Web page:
In his monthly radio broadcast on October 1, 2014 President Thein Sein said that “if the ceasefire is not signed and political dialogue cannot start before 2015, the chance of political stability, transition and a general election in 2015 would be slim”. There was a hue and cry in the political circles of a possible postponement of the 2015 elections for lack of the Nationwide Ceasefire Agreement. However, the Union Election Commission (UEC) Chairman clarified that the elections will be held as planned in end October or early November 2015. All political parties are now gearing themselves up for the 2015 General Elections.
Restrictions on Campaigning
In July 2014 the UEC had issued a directive stipulating the restrictions for campaigning during the elections. The campaign period of 30 days given in that directive was considered too short by the political parties. In a meeting with political parties in Yangon on 21 October 2014, Chairman U Tin Aye of the UEC, extended the campaigning period to 60 days but reiterated that the other restrictions will continue to be enforced.
“These require candidates to seek permission from the township election commission office before holding any campaign events, providing the proposed list of speakers, the location and number of participants. These details would be vetted by both the commission and the regional government and permission must be sought at least 15 days in advance.” (Myanmar Times – 24 October 2014).
The country used the “first-past-the post” (FPTP) system for all elections held till date.
However as some members proposed “proportional representation” (PR) for the 2015 elections, an Electoral Review Commission was set up to review the voting systems and make recommendations on the suitability of the various systems for the 2015 elections.
In end October 2014 Myanmar’s lower house started debating on the eight voting systems proposed by the Electoral Review Commission. The commission had indicated that proposals 3 and 4 should be considered by the lower house because they are the “most appropriate for Burma” (DVB-28 October, 2014). Both these proposals are a combination of some features of both FPTP and PR Systems.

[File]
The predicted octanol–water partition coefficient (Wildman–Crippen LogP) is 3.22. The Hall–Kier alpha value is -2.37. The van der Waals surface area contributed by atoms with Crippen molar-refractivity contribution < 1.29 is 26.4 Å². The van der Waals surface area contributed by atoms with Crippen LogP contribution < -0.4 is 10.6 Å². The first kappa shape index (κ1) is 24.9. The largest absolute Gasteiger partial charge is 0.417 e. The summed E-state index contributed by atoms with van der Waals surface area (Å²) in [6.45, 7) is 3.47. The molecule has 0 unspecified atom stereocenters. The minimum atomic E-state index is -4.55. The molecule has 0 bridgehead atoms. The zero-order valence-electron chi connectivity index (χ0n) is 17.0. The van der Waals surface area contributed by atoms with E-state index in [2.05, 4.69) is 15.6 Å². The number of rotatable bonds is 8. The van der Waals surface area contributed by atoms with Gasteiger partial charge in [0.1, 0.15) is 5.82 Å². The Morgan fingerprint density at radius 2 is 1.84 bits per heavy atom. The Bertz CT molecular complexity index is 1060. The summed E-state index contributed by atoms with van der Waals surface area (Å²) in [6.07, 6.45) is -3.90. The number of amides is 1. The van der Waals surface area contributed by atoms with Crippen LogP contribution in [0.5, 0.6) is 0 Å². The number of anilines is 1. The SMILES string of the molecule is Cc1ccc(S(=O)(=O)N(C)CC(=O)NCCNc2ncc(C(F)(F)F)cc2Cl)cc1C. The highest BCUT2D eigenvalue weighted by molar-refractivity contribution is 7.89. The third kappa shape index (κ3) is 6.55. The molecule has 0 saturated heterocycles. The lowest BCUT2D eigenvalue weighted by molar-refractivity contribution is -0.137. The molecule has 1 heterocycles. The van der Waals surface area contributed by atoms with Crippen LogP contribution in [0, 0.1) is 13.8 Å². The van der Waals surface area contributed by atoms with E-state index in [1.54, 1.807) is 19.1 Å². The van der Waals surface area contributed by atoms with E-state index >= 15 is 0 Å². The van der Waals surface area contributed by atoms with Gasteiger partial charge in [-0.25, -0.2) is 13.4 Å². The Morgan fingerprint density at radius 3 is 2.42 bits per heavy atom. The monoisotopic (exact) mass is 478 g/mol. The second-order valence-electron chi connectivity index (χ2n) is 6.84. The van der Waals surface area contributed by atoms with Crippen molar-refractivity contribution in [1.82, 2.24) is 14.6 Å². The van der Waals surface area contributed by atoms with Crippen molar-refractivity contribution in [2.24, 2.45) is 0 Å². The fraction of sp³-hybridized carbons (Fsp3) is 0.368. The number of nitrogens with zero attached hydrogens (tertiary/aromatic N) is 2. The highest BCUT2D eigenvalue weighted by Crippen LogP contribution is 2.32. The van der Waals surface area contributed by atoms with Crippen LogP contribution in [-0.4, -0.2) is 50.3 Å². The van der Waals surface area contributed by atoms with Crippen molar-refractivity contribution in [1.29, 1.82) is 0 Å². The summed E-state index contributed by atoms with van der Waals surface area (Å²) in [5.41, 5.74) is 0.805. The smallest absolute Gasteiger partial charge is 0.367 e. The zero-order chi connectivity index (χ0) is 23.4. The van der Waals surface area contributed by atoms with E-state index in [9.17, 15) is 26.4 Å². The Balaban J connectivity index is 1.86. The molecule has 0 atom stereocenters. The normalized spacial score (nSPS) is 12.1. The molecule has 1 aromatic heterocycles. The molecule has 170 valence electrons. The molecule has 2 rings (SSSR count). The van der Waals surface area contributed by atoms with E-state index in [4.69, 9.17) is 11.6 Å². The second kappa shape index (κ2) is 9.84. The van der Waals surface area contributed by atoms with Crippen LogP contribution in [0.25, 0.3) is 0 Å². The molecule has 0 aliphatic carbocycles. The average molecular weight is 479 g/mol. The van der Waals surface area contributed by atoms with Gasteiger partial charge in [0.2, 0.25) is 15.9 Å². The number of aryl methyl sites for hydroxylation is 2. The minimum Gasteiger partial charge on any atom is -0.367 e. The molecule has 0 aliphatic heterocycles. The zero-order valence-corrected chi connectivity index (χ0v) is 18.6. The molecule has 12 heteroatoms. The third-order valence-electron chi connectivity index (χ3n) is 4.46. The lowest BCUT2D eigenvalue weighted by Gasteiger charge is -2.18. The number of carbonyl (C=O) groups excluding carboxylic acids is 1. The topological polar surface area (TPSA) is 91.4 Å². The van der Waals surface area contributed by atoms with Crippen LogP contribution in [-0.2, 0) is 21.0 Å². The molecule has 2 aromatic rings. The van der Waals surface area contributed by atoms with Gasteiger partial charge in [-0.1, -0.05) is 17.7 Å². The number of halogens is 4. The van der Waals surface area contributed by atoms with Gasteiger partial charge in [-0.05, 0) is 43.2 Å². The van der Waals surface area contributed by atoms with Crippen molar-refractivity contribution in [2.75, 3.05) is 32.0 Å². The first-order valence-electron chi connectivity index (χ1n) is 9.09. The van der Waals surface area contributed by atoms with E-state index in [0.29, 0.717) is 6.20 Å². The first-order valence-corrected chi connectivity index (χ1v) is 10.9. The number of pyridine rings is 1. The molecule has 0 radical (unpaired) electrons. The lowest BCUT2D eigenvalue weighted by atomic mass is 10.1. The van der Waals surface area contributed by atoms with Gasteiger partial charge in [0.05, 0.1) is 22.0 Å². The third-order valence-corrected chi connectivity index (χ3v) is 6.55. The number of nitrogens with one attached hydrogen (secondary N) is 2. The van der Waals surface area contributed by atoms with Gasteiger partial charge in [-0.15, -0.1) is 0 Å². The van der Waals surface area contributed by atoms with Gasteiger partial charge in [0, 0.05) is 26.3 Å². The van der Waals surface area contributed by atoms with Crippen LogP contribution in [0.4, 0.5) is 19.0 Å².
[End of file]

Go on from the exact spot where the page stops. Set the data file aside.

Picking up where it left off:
In the PR system the voters vote for political parties and not for individual candidates. The voting districts are large with multiple candidates. Depending upon the percentage of the votes secured, the parties nominate their candidates. The PR system will benefit the minor parties and ethnic parties as they will have their representatives depending upon their percentage of votes assuming the voting takes place on ethnic lines.
The Union Solidarity and Development Party-USDP (Ruling Party) supports the changeover to PR system while the National League for Democracy-NLD (opposition party) and several ethnic groups strongly oppose the PR system. The NLD is questioning the need for change from the present FPTP system and that a referendum should be held for change over to the PR system, for the public to be aware of the change and opts for it if necessary. The USDP is of the view that since it is not a constitutional change, a referendum is not required. The USDP is presumably proposing the change to the PR system with a view to weaken the NLD which had a landslide victory in the 1990 elections and the 2012 by elections. The ethnic parties are divided over the issue as presumably the ethnic states may continue to have the FPTP system if the proposal of a hybrid voting system is adopted.
It remains to be seen as to how the issue will be decided by a parliamentary vote.
The Union Election Commission announced on 04 November 2014 that it will start compilation of national voters list with immediate effect and will complete in all 330 townships across the country by July 2015. Once the lists are complete members of the public will have 14 days to check the voters list for any wrongful inclusions or exclusions (The Irrawaddy, November 4, 2014).
The Union Solidary & Development Party (Ruling Party)
Thura U Shwe Mann, the speaker of the Union Parliament, is the leader of USDP. The party is filled with army officers who have relinquished their uniforms and the party has the full backing of the military.
In a press conference in July 2014, he rejected the suggestion that the USDP is trying to change from first-past-the-post to proportional representation because it is worried it will lose heavily in the 2015 election “who says we will lose the 2015 election. I am sure the USDP will Win”. (Myanmar Times – 07 July 2014).
Consequent to the sweeping victory of the NLD in the 2012 by-elections, the USDP is revamping the party by additional recruitment of members and reorganising its various committees.
The USDP has indicated its reluctance to major constitutional amendments prior to the general elections.
The National League for Democracy – NLD (Opposition Party)
The 2015 elections will be the first general elections to be contested by the NLD after its land slide victory in the 1990 elections, as it boycotted the 2010 elections.
The NLD is facing a major road block as Article 59 (f) of the constitution debars Aung San Suu Kyi from contesting for the President’s post as her two sons are British citizens. It is most unlikely that this article may be amended even if Article 436 (which gives a virtual veto to the military) is amended before the general elections in 2015.